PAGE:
The earth is covered 70% with water. Water constitutes a major portion of the Human body and life also originated in water. Water is therefore essential for the birth of life. Water is a key element used by scientists for evaluating the presence of life in other planets.

A significant portion of the water in our Solar System is believed to be older than the Sun. This recent discovery indicates that there are abundant; organic-rich interstellar ices should in all young planetary systems

The key to understanding how life friendly environment came into existence lies in identifying the original source of our planets water. It will also help scientists understand the possibility of life being harbored in faraway planets in our cosmos.

A recent study conducted under the leadership of Conel Alexander from the Carnegie Institution for Science’s found that much of the Solar System’s water would have originated as ice which are formed in interstellar space.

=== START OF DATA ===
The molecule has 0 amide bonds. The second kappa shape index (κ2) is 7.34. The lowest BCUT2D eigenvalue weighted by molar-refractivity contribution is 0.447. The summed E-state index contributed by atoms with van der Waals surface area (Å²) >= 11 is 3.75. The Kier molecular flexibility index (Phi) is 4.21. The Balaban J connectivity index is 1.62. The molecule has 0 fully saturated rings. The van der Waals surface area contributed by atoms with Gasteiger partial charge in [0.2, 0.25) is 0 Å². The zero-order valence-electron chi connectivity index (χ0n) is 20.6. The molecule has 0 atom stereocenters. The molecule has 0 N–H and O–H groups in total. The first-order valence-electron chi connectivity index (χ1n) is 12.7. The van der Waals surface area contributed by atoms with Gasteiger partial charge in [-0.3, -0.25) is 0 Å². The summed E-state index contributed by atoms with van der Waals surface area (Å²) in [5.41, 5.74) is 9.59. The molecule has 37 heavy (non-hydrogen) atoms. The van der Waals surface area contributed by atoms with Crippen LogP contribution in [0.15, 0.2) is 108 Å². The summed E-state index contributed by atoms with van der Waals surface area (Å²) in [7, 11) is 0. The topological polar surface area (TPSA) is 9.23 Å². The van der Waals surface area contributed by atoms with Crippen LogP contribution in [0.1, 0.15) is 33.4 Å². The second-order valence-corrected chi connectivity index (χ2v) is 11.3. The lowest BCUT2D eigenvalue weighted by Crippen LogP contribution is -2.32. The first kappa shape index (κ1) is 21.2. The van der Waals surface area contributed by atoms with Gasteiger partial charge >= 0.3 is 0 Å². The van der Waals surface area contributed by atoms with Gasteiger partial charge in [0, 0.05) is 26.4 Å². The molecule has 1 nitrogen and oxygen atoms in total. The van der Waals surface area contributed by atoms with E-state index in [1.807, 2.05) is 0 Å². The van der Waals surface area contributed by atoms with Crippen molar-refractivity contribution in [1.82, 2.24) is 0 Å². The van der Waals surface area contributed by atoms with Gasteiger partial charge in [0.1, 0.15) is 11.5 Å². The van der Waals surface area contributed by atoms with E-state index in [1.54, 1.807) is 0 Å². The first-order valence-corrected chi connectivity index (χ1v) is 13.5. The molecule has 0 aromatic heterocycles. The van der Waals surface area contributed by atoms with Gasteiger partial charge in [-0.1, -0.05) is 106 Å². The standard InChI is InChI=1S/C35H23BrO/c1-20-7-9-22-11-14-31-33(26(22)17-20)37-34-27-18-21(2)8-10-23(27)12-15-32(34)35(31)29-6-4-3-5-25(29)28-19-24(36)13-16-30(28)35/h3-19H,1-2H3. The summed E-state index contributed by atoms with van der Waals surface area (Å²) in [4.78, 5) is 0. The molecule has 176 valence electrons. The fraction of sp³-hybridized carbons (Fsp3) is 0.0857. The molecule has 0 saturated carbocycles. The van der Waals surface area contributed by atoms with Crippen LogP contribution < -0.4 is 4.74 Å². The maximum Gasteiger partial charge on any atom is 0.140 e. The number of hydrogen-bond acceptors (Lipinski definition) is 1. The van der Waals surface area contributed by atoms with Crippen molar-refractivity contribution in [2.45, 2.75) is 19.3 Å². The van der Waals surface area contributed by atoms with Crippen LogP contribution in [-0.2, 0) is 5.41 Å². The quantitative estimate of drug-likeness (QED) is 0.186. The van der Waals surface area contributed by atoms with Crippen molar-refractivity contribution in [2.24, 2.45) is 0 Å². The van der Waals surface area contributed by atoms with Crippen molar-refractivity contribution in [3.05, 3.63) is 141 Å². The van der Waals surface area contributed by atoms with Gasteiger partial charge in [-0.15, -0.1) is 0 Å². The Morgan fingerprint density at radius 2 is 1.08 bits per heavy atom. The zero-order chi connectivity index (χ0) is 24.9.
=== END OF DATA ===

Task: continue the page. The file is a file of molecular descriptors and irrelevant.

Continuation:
Water is found in places other than Earth in our Solar System also. Water is present in shadowed basins of Mercury, in our moon, icy comets and moons of other planets, in meteorites, Mars, etc. The comets and the asteroids are just like time capsules imitating the conditions of the early solar system. The ice found in comets and meteorites can help astronomers understand the ice that encircled the sun on its birth, questions which has not been answered till this date.

The planets were born from the protoplanetary disk, the so-called solar nebula which surrounded the Sun. It was not clear that the ice in this disk had come from the Sun’s own parental interstellar molecular cloud, from which it was created, or if the interstellar water had been destroyed and again re-formed by the chemical reactions which were taking place in the solar nebula.

Conel Alexander said, “If water in the early Solar System was primarily inherited as ice from interstellar space, then it is likely that similar ices, along with the prebiotic organic matter that they contain, are abundant in most or all protoplanetary disks around forming stars. But if the early Solar System’s water was largely the result of local chemical processing during the Sun’s birth, then it is possible that the abundance of water varies considerably in forming planetary systems, which would obviously have implications for the potential for the emergence of life elsewhere.”

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